If I weren’t so busy these days, I’d spend my time interviewing Paul Winston over at Winston Tailors (the custom tailoring arm of Chipp Neckwear, who’s a sponsor on this site). Paul’s family has been in the custom tailoring business for two generations now. Their business was a pillar in the Ivy Style scene back in the 1950s and ‘60s, as his father Sidney was famous for his patchwork madras and tweed sport coats.
Paul is an incredible story teller – and he has some incredible stories. His family has dressed men such as Joe DiMaggio and Andy Warhol. Warhol apparently used to come into the shop and buy these huge, oversized 46L sport coats, despite having a slender build.
My favorite story has to be the one of John Groth, a war correspondent who spent his time painting pictures when he wasn’t covering war. John apparently loved smoking tobacco. One day, when he was giving a talk at some university, he absentmindedly put his pipe into his Shetland jacket pocket – which is fine, except the pipe wasn’t properly extinguished. Midway through his lecture, his jacket pocket caught on fire. Every sport coat Paul made for John after that had a special fire-proof pipe pocket.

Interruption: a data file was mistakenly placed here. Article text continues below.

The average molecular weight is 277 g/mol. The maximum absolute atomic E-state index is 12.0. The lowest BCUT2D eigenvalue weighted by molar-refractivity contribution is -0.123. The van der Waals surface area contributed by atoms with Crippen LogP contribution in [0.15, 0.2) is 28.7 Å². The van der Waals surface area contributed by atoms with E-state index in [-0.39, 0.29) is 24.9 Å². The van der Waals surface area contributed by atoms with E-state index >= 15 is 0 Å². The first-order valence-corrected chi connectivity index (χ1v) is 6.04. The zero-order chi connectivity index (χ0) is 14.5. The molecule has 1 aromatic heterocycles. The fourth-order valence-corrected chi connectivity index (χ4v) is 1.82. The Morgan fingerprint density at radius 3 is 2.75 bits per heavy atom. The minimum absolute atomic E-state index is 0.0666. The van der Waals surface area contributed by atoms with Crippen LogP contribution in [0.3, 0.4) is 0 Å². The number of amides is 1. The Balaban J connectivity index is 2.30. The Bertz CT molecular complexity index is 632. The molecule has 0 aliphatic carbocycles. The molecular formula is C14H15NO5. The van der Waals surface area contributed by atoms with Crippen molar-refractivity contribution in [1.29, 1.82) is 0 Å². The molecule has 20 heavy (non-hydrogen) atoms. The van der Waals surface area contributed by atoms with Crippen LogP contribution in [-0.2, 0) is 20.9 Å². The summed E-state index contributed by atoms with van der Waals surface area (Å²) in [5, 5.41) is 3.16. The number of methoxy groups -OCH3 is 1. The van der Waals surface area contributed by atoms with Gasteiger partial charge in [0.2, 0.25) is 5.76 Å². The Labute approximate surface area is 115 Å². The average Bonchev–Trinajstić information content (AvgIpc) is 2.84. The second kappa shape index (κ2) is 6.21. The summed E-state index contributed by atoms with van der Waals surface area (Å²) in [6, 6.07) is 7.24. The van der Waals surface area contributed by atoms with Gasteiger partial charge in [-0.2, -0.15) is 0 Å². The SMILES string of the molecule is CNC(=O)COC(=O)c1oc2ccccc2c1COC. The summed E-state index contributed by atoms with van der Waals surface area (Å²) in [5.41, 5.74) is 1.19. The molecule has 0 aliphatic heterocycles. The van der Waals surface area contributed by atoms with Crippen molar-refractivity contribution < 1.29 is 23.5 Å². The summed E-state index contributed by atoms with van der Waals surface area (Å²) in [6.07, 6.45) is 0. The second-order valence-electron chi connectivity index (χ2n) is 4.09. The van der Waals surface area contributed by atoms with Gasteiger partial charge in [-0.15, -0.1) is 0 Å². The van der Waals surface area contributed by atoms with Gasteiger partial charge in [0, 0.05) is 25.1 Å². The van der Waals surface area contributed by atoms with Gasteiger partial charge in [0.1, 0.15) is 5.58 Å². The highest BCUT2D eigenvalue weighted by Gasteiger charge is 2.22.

Town and Country today has a post about Winston Tailors’ most famous customers, the Kennedy brothers. In it, they explain why JFK used to have the odd habit of always buttoning both buttons on his jackets:
Paul Winston had a unique view inside Kennedy’s short presidency. On one occasion, Bobby and Jack were picking out suiting fabrics in the Oval Office while images of troops being sent to desegregate schools flashed across the television. Paul also recalled meeting Kennedy in the living room of his Carlyle apartment in 1962 when he was clad only in his back brace and a pair of boxer shorts. JFK suffered from chronic back pain throughout his life, and wore the brace over his shirt. His suits needed to be fit specially to accommodate the brace and he almost always kept both buttons of his jacket done up to conceal it. (Many thought the buttoning of both jacket buttons was merely a sartorial faux pas.)
One of the interesting affects of this: If you look closely, JFK’s jackets were cut with a slightly higher buttoning point (meaning, the top button is set just above the natural waist, which allows the bottom button to be set a little higher as well). Presumably, this was done so the bottom button wouldn’t drag the coat as much when it was fastened. One of the advantages of having a good custom tailor.